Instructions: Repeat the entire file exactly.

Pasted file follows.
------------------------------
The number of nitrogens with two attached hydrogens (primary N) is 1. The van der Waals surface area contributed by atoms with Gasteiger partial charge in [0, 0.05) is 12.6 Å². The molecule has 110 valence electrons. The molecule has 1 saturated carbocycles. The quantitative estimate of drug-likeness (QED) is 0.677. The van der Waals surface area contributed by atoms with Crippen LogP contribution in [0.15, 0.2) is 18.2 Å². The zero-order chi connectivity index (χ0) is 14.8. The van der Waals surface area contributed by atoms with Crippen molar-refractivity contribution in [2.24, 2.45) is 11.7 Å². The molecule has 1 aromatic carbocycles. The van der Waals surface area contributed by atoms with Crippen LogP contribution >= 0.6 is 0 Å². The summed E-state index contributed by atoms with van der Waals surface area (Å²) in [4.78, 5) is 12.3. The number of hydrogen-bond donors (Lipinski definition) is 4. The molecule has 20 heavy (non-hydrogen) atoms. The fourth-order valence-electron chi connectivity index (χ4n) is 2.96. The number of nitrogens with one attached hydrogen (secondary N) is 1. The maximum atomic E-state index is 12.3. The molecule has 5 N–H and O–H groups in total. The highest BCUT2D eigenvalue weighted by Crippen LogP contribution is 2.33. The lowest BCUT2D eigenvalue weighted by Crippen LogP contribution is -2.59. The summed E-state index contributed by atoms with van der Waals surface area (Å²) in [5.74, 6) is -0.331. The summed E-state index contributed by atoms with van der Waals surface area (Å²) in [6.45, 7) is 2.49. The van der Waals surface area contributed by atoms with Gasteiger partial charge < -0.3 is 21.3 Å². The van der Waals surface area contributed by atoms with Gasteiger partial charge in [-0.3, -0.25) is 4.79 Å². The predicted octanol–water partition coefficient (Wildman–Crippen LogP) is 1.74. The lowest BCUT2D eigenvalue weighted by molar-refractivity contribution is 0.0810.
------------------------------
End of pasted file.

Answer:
The number of nitrogens with two attached hydrogens (primary N) is 1. The van der Waals surface area contributed by atoms with Gasteiger partial charge in [0, 0.05) is 12.6 Å². The molecule has 110 valence electrons. The molecule has 1 saturated carbocycles. The quantitative estimate of drug-likeness (QED) is 0.677. The van der Waals surface area contributed by atoms with Crippen LogP contribution in [0.15, 0.2) is 18.2 Å². The zero-order chi connectivity index (χ0) is 14.8. The van der Waals surface area contributed by atoms with Crippen molar-refractivity contribution in [2.24, 2.45) is 11.7 Å². The molecule has 1 aromatic carbocycles. The van der Waals surface area contributed by atoms with Crippen LogP contribution >= 0.6 is 0 Å². The summed E-state index contributed by atoms with van der Waals surface area (Å²) in [4.78, 5) is 12.3. The number of hydrogen-bond donors (Lipinski definition) is 4. The molecule has 20 heavy (non-hydrogen) atoms. The fourth-order valence-electron chi connectivity index (χ4n) is 2.96. The number of nitrogens with one attached hydrogen (secondary N) is 1. The maximum atomic E-state index is 12.3. The molecule has 5 N–H and O–H groups in total. The highest BCUT2D eigenvalue weighted by Crippen LogP contribution is 2.33. The lowest BCUT2D eigenvalue weighted by Crippen LogP contribution is -2.59. The summed E-state index contributed by atoms with van der Waals surface area (Å²) in [5.74, 6) is -0.331. The summed E-state index contributed by atoms with van der Waals surface area (Å²) in [6.45, 7) is 2.49. The van der Waals surface area contributed by atoms with Gasteiger partial charge < -0.3 is 21.3 Å². The van der Waals surface area contributed by atoms with Gasteiger partial charge in [-0.3, -0.25) is 4.79 Å². The predicted octanol–water partition coefficient (Wildman–Crippen LogP) is 1.74. The lowest BCUT2D eigenvalue weighted by molar-refractivity contribution is 0.0810.